Saturday, December 03, 2011

Heirs of Jane Honrales vs. Jonathan Honrales/People of the Philippines and Heirs of Jane Honrales vs. Jonathan Honrales, G.R. No. 182651/G.R. No. 182657. August 25, 2010.

Double jeopardy; defined. When an accused has been convicted or acquitted, or the case against him dismissed or otherwise terminated without his express consent by a court of competent jurisdiction, upon a valid complaint or information or other formal charge sufficient in form and substance to sustain a conviction and after the accused had pleaded to the charge, the conviction or acquittal of the accused or the dismissal of the case shall be a bar to another prosecution for the offense charged, or for any attempt to commit the same or frustration thereof, or for any offense which necessarily includes or is necessarily included in the offense charged in the former complaint or information. 

Double jeopardy; requisites. Thus, double jeopardy exists when the following requisites are present: (1) a first jeopardy attached prior to the second; (2) the first jeopardy has been validly terminated; and (3) a second jeopardy is for the same offense as in the first. A first jeopardy attaches only (a) after a valid indictment; (b) before a competent court; (c) after arraignment; (d) when a valid plea has been entered; and (e) when the accused has been acquitted or convicted, or the case dismissed or otherwise terminated without his express consent.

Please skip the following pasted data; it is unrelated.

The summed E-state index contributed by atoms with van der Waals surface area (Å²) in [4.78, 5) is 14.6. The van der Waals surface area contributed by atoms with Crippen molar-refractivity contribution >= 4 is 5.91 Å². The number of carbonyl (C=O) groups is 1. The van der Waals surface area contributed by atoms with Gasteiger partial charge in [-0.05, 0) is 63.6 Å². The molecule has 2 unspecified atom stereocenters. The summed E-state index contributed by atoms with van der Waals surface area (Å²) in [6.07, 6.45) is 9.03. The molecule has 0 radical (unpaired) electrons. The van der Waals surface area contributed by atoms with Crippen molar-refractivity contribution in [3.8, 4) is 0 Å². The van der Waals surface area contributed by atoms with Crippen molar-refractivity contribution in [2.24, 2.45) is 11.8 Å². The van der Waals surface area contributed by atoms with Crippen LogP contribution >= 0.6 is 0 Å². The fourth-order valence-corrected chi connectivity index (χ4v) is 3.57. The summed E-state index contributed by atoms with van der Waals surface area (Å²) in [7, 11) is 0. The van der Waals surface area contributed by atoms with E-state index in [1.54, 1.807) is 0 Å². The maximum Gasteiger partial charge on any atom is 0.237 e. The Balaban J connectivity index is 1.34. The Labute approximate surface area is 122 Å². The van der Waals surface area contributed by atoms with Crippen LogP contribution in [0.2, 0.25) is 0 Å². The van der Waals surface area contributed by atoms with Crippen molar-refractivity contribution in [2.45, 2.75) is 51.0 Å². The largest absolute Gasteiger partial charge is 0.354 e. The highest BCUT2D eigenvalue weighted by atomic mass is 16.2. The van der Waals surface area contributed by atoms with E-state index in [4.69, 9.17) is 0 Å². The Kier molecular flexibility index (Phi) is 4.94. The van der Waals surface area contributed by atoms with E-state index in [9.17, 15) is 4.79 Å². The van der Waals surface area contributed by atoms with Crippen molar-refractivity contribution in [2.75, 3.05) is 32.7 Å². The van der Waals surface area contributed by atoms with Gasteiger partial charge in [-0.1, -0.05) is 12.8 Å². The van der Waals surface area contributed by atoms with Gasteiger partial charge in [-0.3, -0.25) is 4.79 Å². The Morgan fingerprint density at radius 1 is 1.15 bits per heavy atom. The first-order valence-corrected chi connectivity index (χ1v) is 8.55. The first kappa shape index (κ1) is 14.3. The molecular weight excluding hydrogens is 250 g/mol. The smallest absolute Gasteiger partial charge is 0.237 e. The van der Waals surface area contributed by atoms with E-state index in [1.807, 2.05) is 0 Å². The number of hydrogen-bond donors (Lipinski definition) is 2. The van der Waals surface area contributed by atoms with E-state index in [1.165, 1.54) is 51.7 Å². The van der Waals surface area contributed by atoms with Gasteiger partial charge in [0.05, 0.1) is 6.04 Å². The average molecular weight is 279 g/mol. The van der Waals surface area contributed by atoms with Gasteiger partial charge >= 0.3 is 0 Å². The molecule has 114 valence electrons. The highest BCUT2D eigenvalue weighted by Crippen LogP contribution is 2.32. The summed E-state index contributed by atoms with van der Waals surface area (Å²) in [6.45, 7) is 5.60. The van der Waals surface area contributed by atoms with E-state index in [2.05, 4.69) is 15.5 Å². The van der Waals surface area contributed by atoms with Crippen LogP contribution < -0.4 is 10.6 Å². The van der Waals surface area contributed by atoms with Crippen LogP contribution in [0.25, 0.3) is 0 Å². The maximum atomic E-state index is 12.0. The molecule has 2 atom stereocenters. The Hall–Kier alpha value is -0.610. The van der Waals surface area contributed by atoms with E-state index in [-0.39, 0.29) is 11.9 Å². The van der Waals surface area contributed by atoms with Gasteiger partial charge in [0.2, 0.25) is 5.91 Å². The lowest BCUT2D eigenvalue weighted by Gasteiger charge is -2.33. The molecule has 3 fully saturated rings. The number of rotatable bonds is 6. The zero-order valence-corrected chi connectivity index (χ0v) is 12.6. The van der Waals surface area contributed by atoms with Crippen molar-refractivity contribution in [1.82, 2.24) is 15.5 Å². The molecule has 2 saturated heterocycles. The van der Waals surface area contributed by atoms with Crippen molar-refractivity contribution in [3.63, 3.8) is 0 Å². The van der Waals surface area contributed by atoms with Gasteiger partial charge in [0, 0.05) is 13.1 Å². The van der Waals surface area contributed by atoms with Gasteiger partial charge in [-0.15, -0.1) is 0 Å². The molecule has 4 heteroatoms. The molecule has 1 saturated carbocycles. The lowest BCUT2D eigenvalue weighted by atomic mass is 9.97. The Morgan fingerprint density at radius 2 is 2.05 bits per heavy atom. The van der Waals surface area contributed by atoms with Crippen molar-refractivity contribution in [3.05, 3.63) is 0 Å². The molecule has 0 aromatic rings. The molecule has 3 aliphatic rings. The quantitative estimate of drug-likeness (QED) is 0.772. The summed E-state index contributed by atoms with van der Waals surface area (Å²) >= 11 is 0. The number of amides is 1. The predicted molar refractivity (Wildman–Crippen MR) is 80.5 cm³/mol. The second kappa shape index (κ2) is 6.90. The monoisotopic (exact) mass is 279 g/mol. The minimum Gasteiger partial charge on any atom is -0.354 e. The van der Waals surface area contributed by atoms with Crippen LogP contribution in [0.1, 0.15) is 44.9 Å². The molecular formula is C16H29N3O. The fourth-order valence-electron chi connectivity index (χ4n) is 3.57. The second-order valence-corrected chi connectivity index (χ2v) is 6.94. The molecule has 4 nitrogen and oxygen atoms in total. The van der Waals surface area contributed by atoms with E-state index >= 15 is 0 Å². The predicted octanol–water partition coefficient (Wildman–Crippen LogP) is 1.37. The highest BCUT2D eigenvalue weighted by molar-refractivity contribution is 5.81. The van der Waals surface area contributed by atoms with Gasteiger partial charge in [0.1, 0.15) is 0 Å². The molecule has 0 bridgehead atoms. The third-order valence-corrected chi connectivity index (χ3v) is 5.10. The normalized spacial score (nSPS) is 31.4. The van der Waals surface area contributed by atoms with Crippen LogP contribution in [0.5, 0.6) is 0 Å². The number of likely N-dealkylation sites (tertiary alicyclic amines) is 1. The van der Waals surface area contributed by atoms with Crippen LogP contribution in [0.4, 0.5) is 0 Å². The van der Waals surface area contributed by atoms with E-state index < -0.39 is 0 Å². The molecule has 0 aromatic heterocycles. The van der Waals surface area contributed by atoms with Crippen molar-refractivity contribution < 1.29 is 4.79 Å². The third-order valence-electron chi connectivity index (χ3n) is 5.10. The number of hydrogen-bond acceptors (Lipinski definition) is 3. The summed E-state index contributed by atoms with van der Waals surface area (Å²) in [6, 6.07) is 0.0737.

Double jeopardy; requisites. In the instant case, the Metropolitan Trial Court took cognizance of the Information for reckless imprudence resulting in parricide while the criminal case for parricide was still pending before the Regional Trial Court. There is no double jeopardy in the instant case. In Dioquino v. Cruz, Jr., the Supreme Court held that once jurisdiction is acquired by the court in which the Information is filed, it is there retained. Therefore, as the offense of reckless imprudence resulting in parricide was included in the charge for intentional parricide pending before the Regional Trial Court, the Metropolitan Trial Court clearly had no jurisdiction over the criminal case filed before it, the Regional Trial Court having retained jurisdiction over the offense to the exclusion of all other courts. The requisite that the judgment be rendered by a court of competent jurisdiction is therefore absent. A decision rendered without jurisdiction is not a decision in contemplation of law and can never become executory. Heirs of Jane Honrales vs. Jonathan Honrales/People of the Philippines and Heirs of Jane Honrales vs. Jonathan Honrales, G.R. No. 182651/G.R. No. 182657. August 25, 2010.

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